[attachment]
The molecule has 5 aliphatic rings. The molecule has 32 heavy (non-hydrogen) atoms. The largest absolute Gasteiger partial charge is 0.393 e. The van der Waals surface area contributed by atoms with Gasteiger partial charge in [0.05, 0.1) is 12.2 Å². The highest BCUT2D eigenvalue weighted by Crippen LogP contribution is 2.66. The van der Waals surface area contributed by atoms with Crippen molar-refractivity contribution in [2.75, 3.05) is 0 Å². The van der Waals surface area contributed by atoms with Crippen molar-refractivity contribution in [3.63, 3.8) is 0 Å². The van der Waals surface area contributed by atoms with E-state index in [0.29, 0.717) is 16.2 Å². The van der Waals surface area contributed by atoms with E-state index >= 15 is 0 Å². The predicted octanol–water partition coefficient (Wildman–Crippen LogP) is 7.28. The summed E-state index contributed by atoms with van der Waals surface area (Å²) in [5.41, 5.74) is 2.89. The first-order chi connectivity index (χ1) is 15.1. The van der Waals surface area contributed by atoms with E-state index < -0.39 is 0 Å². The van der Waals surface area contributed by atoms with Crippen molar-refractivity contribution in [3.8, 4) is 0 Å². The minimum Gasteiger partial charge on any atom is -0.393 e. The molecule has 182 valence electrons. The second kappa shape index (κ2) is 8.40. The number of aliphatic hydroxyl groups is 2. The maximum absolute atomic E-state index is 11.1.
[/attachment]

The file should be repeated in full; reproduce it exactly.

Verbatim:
The molecule has 5 aliphatic rings. The molecule has 32 heavy (non-hydrogen) atoms. The largest absolute Gasteiger partial charge is 0.393 e. The van der Waals surface area contributed by atoms with Gasteiger partial charge in [0.05, 0.1) is 12.2 Å². The highest BCUT2D eigenvalue weighted by Crippen LogP contribution is 2.66. The van der Waals surface area contributed by atoms with Crippen molar-refractivity contribution in [2.75, 3.05) is 0 Å². The van der Waals surface area contributed by atoms with Crippen molar-refractivity contribution in [3.63, 3.8) is 0 Å². The van der Waals surface area contributed by atoms with E-state index in [0.29, 0.717) is 16.2 Å². The van der Waals surface area contributed by atoms with E-state index >= 15 is 0 Å². The predicted octanol–water partition coefficient (Wildman–Crippen LogP) is 7.28. The summed E-state index contributed by atoms with van der Waals surface area (Å²) in [5.41, 5.74) is 2.89. The first-order chi connectivity index (χ1) is 15.1. The van der Waals surface area contributed by atoms with E-state index < -0.39 is 0 Å². The van der Waals surface area contributed by atoms with Crippen molar-refractivity contribution in [3.8, 4) is 0 Å². The minimum Gasteiger partial charge on any atom is -0.393 e. The molecule has 182 valence electrons. The second kappa shape index (κ2) is 8.40. The number of aliphatic hydroxyl groups is 2. The maximum absolute atomic E-state index is 11.1.